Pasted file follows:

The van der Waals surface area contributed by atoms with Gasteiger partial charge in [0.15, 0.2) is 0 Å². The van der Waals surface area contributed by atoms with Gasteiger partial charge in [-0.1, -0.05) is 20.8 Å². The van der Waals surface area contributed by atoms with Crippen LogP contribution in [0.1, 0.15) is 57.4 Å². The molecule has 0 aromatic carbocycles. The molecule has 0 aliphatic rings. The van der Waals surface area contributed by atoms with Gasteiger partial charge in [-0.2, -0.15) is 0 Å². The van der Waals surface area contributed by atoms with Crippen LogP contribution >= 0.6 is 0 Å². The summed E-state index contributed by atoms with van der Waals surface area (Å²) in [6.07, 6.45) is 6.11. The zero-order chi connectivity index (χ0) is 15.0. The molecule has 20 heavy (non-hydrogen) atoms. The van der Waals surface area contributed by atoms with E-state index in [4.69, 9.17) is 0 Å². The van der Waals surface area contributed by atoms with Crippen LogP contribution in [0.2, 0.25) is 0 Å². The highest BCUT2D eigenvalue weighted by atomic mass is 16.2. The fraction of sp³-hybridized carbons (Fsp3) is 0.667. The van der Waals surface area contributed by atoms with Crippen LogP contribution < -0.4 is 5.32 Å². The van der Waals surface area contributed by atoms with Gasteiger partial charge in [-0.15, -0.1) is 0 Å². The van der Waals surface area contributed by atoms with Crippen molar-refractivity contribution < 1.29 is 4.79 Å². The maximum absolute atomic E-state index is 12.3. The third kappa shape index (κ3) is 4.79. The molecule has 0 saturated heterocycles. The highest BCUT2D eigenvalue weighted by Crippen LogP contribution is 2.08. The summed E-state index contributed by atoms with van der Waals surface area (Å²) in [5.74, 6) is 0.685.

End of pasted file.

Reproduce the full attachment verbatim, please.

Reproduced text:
The van der Waals surface area contributed by atoms with Gasteiger partial charge in [0.15, 0.2) is 0 Å². The van der Waals surface area contributed by atoms with Gasteiger partial charge in [-0.1, -0.05) is 20.8 Å². The van der Waals surface area contributed by atoms with Crippen LogP contribution in [0.1, 0.15) is 57.4 Å². The molecule has 0 aromatic carbocycles. The molecule has 0 aliphatic rings. The van der Waals surface area contributed by atoms with Gasteiger partial charge in [-0.2, -0.15) is 0 Å². The van der Waals surface area contributed by atoms with Crippen LogP contribution >= 0.6 is 0 Å². The summed E-state index contributed by atoms with van der Waals surface area (Å²) in [6.07, 6.45) is 6.11. The zero-order chi connectivity index (χ0) is 15.0. The molecule has 20 heavy (non-hydrogen) atoms. The van der Waals surface area contributed by atoms with E-state index in [4.69, 9.17) is 0 Å². The van der Waals surface area contributed by atoms with Crippen LogP contribution in [0.2, 0.25) is 0 Å². The highest BCUT2D eigenvalue weighted by atomic mass is 16.2. The fraction of sp³-hybridized carbons (Fsp3) is 0.667. The van der Waals surface area contributed by atoms with Crippen LogP contribution < -0.4 is 5.32 Å². The van der Waals surface area contributed by atoms with Gasteiger partial charge in [-0.15, -0.1) is 0 Å². The van der Waals surface area contributed by atoms with Crippen molar-refractivity contribution < 1.29 is 4.79 Å². The maximum absolute atomic E-state index is 12.3. The third kappa shape index (κ3) is 4.79. The molecule has 0 saturated heterocycles. The highest BCUT2D eigenvalue weighted by Crippen LogP contribution is 2.08. The summed E-state index contributed by atoms with van der Waals surface area (Å²) in [5.74, 6) is 0.685.